This section is from the book "The Gardener's Monthly And Horticulturist V18", by Thomas Meehan. See also: Four-Season Harvest: Organic Vegetables from Your Home Garden All Year Long.
Some thirty years ago there stood in my uncle's orchard in Stafford, Conn., a small apple tree which bore fruit, one side of which was sweet and the other side sour. I was told that this result was brought about by inoculating a young tree with a half of two buds taken respectively from sweet and sour apple trees, and firmly joined together before the inoculation. I do not know what the varieties were that were joined together for the inoculation, but the hybrid product was of no account except as a curiosity. Indeed, so far as I remember, the fruit was apt to be imperfect in form, and not always possessing the characteristic of "one side sweet and the other side sour." A few years since I visited the place, hoping to procure a specimen apple for a scientific friend, but found that the tree had gone to decay. I have, therefore, to rely upon the impressions of my boyhood, and do not know that I could substantiate these statements by any one now living. Still I have very distinct recollections of frequently experimenting with the fruit, principally, I must confess, to see whether it was good for anything at all to eat, and feel sure that my general impressions regarding its characteristics are correct.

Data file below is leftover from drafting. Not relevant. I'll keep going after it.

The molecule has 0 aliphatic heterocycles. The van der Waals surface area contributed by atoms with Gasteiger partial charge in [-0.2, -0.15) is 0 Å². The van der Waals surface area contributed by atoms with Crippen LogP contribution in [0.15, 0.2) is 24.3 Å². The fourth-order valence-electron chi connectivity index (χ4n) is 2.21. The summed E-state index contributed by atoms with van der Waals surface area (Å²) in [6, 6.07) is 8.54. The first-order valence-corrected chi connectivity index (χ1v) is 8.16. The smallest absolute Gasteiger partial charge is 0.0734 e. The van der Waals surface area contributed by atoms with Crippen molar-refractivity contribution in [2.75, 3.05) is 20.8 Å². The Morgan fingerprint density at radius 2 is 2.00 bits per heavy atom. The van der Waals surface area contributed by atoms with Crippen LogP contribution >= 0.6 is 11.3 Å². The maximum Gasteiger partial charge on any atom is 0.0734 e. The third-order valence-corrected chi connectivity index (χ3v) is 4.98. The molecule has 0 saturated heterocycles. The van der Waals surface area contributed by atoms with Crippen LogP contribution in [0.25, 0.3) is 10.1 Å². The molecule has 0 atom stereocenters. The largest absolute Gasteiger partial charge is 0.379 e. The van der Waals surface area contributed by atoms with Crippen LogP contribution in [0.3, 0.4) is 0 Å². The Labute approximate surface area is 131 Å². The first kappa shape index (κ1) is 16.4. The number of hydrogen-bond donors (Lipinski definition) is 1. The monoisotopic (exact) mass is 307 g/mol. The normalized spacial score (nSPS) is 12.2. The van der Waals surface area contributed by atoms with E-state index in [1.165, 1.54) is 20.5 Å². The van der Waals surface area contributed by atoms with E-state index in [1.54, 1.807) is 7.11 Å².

[Because an apple is part sour and part sweet, is no evidence that it was produced by grafted buds. It is known that the Rhode Island Greening will be sometimes sweet, and sometimes sour. We know now that buds can be united, and the result is the blending of characters, forming a new individual kind - a true hybrid - but the experiments so far made do not favor the idea, that two distinct characters can be made to run along separately in one tree, so that the flowers, fruit, and so on, on some branches shall be of one sort, and on other branches of another. We know of no experiments which prove anything like this. - Ed. G. M.]